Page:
Washington State Ferries released an update to its service restoration plan on Tuesday, and it’s a mixed bag for ferry routes servicing Kitsap County.
State ferry service was severely curtailed in the wake of the COVID-19 pandemic and a subsequent shortage of crew members. The restoration plan, first released last March, lays out the ferry service’s plan for increasing its service to meet increasing demand, with an aim to “maintain reliability of service, ensure that service restoration can be maintained, prioritize routes based on ridership needs, and facilitate transparency and customer communications.”
The Seattle-Bremerton route, which has been operating on an alternative schedule and is being serviced by only one vessel (much to the frustration of people who rely on that route), is estimated to return to a regular schedule by October 2023, according to the plan. WSF doesn’t anticipate having enough crewing to restore full service to the route until after the end of the summer 2023 season; a trial of two-boat service is expected at the end of September. The route will be considered fully restored once it reaches 95 percent reliability over a three-week period, according to the plan.
In the meantime, the ferry service will add morning and midday trips as crewing and vessels are available, restoring partial two-boat service before the start of the summer season, the plan states.
Additionally, the ferry system will continue to support additional passenger-only fast ferry service from Kitsap Transit until the Seattle-Bremerton route is fully restored, the plan states. Kitsap Transit reached an agreement with the state in November to expand sailings to alleviate the impact of curtailed WSF sailings.
Full service for the Fauntleroy-Vashon-Southworth route is estimated to be restored by May 2023 for weekday service, and Fall 2023 for full service, the plan states.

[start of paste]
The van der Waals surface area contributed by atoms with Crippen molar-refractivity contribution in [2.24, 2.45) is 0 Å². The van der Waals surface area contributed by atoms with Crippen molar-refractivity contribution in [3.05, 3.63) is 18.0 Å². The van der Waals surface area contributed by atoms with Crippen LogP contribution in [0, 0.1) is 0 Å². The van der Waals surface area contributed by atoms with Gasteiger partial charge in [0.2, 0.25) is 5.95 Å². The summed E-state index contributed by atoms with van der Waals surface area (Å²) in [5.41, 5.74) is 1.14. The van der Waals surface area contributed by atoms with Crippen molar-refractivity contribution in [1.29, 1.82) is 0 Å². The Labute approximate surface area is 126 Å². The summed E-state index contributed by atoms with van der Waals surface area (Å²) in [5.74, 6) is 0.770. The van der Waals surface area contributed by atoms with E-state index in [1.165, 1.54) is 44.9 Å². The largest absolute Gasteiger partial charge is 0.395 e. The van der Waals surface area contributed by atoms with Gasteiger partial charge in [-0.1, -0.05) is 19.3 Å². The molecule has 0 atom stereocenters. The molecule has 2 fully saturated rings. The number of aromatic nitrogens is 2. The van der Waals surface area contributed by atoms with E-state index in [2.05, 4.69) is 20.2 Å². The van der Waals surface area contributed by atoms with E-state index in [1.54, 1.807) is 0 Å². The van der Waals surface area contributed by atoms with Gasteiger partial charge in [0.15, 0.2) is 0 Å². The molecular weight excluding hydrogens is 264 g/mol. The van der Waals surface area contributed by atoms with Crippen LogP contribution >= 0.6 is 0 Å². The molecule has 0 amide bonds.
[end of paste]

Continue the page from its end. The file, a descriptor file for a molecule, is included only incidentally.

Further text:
WSF expects to begin trialing full weekday three-boat service in early April, or once a vessel and crewing are available. “Because the three-boat schedule is so different from the two boat schedule, the Trial Service stage will be more challenging than trials on other routes. WSF will communicate with customers regularly about each day’s expected schedule and anticipates it may take longer than three weeks to reach full route restoration,” the plan states.
Additionally, the plan states that while waiting for vessel and crewing availability necessary to trial three-boat service, WSF will add midday and evening service to fill gaps in the two-boat schedule.
On the bright side, full service was restored to the Edmonds-Kingston route in February. Full service was restored on the Seattle-Bainbridge route last April.
Crewing and vessel availability have been the primary challenge affecting WSF service levels, according to the plan update.
“In addition to the profound effects of the COVID-19 pandemic, WSF faces numerous ongoing challenges that compound the immediate crew and vessel shortages,” it states. “Many of these challenges were identified in the WSF 2040 Long Range Plan (LRP), submitted to the Legislature in January 2019. The LRP provides a proposal for investments and policy recommendations that support reliable, sustainable, and resilient ferry service through 2040 and beyond. The LRP identified investment in WSF’s workforce as one of the top priorities to ensure continued system reliability. It also placed particular attention on stabilizing the ferry fleet by building 16 new vessels and providing adequate time for vessel maintenance.”
WSF employs nearly 1,900 people on vessels, in terminals, at the Eagle Harbor Maintenance Facility, and at WSF headquarters in Seattle, the update states.
“Due largely to funding provided by the Legislature in spring 2022 that allowed WSF to change the way it recruits, hires and trains employees for marine positions, the agency has made good progress in addressing crew availability challenges,” it states. “In 2022, WSF hired 202 fleet personnel. With 42 retirements and 99 separations for other reasons, that’s a net gain of 61 new fleet employees. With attrition still an issue, WSF continues to focus on the recruiting and training necessary to restore service across the system.”